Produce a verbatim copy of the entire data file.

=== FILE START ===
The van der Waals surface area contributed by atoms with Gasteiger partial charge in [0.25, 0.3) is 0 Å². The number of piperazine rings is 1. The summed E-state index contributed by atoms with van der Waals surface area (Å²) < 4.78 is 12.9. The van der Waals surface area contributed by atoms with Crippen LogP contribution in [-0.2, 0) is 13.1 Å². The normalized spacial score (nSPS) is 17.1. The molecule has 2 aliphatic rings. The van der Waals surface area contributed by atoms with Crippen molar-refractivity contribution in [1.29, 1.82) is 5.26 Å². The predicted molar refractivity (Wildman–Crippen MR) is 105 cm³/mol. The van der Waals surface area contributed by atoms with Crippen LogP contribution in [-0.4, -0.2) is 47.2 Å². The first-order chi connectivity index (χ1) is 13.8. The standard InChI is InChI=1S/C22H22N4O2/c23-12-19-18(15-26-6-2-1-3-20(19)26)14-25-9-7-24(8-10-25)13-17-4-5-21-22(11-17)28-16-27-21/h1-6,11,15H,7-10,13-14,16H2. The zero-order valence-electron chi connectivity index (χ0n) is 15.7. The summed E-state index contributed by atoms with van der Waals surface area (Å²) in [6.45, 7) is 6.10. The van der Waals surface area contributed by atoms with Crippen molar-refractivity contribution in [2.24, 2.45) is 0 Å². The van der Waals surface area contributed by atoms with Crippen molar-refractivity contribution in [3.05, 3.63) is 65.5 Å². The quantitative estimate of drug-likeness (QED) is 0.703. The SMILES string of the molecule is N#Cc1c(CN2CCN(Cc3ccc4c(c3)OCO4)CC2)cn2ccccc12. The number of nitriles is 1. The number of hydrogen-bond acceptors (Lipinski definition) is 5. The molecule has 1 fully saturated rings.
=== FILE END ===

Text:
The van der Waals surface area contributed by atoms with Gasteiger partial charge in [0.25, 0.3) is 0 Å². The number of piperazine rings is 1. The summed E-state index contributed by atoms with van der Waals surface area (Å²) < 4.78 is 12.9. The van der Waals surface area contributed by atoms with Crippen LogP contribution in [-0.2, 0) is 13.1 Å². The normalized spacial score (nSPS) is 17.1. The molecule has 2 aliphatic rings. The van der Waals surface area contributed by atoms with Crippen molar-refractivity contribution in [1.29, 1.82) is 5.26 Å². The predicted molar refractivity (Wildman–Crippen MR) is 105 cm³/mol. The van der Waals surface area contributed by atoms with Crippen LogP contribution in [-0.4, -0.2) is 47.2 Å². The first-order chi connectivity index (χ1) is 13.8. The standard InChI is InChI=1S/C22H22N4O2/c23-12-19-18(15-26-6-2-1-3-20(19)26)14-25-9-7-24(8-10-25)13-17-4-5-21-22(11-17)28-16-27-21/h1-6,11,15H,7-10,13-14,16H2. The zero-order valence-electron chi connectivity index (χ0n) is 15.7. The summed E-state index contributed by atoms with van der Waals surface area (Å²) in [6.45, 7) is 6.10. The van der Waals surface area contributed by atoms with Crippen molar-refractivity contribution in [2.24, 2.45) is 0 Å². The van der Waals surface area contributed by atoms with Crippen molar-refractivity contribution in [3.05, 3.63) is 65.5 Å². The quantitative estimate of drug-likeness (QED) is 0.703. The SMILES string of the molecule is N#Cc1c(CN2CCN(Cc3ccc4c(c3)OCO4)CC2)cn2ccccc12. The number of nitriles is 1. The number of hydrogen-bond acceptors (Lipinski definition) is 5. The molecule has 1 fully saturated rings.